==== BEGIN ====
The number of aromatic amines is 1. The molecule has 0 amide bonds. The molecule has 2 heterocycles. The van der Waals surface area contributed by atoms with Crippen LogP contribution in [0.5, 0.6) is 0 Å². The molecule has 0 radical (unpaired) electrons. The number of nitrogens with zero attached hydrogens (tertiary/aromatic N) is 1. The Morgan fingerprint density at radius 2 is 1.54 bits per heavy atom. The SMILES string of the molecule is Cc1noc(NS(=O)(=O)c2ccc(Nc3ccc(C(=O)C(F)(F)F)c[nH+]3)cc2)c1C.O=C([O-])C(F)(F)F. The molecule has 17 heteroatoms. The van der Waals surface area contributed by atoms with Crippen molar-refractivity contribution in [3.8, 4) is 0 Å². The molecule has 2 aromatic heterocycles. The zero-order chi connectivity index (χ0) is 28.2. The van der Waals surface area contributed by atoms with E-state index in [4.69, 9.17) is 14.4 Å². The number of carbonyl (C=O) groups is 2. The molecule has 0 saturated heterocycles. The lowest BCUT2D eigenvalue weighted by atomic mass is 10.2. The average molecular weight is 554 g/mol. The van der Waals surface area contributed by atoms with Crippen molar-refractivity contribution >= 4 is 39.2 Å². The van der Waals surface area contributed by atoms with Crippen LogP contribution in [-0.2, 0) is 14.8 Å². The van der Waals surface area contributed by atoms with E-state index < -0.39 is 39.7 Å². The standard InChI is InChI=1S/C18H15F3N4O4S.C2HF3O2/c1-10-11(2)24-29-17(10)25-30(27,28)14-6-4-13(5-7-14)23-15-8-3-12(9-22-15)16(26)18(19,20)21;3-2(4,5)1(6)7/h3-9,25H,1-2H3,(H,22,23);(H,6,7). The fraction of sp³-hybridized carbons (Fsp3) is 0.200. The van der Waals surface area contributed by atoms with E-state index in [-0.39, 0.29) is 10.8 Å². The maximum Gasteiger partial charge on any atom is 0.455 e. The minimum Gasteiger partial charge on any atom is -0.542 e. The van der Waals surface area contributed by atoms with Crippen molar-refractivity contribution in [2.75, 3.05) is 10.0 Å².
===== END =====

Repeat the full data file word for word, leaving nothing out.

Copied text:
The number of aromatic amines is 1. The molecule has 0 amide bonds. The molecule has 2 heterocycles. The van der Waals surface area contributed by atoms with Crippen LogP contribution in [0.5, 0.6) is 0 Å². The molecule has 0 radical (unpaired) electrons. The number of nitrogens with zero attached hydrogens (tertiary/aromatic N) is 1. The Morgan fingerprint density at radius 2 is 1.54 bits per heavy atom. The SMILES string of the molecule is Cc1noc(NS(=O)(=O)c2ccc(Nc3ccc(C(=O)C(F)(F)F)c[nH+]3)cc2)c1C.O=C([O-])C(F)(F)F. The molecule has 17 heteroatoms. The van der Waals surface area contributed by atoms with Crippen molar-refractivity contribution in [3.8, 4) is 0 Å². The molecule has 2 aromatic heterocycles. The zero-order chi connectivity index (χ0) is 28.2. The van der Waals surface area contributed by atoms with E-state index in [4.69, 9.17) is 14.4 Å². The number of carbonyl (C=O) groups is 2. The molecule has 0 saturated heterocycles. The lowest BCUT2D eigenvalue weighted by atomic mass is 10.2. The average molecular weight is 554 g/mol. The van der Waals surface area contributed by atoms with Crippen molar-refractivity contribution >= 4 is 39.2 Å². The van der Waals surface area contributed by atoms with Crippen LogP contribution in [-0.2, 0) is 14.8 Å². The van der Waals surface area contributed by atoms with E-state index < -0.39 is 39.7 Å². The standard InChI is InChI=1S/C18H15F3N4O4S.C2HF3O2/c1-10-11(2)24-29-17(10)25-30(27,28)14-6-4-13(5-7-14)23-15-8-3-12(9-22-15)16(26)18(19,20)21;3-2(4,5)1(6)7/h3-9,25H,1-2H3,(H,22,23);(H,6,7). The fraction of sp³-hybridized carbons (Fsp3) is 0.200. The van der Waals surface area contributed by atoms with E-state index in [-0.39, 0.29) is 10.8 Å². The maximum Gasteiger partial charge on any atom is 0.455 e. The minimum Gasteiger partial charge on any atom is -0.542 e. The van der Waals surface area contributed by atoms with Crippen molar-refractivity contribution in [2.75, 3.05) is 10.0 Å².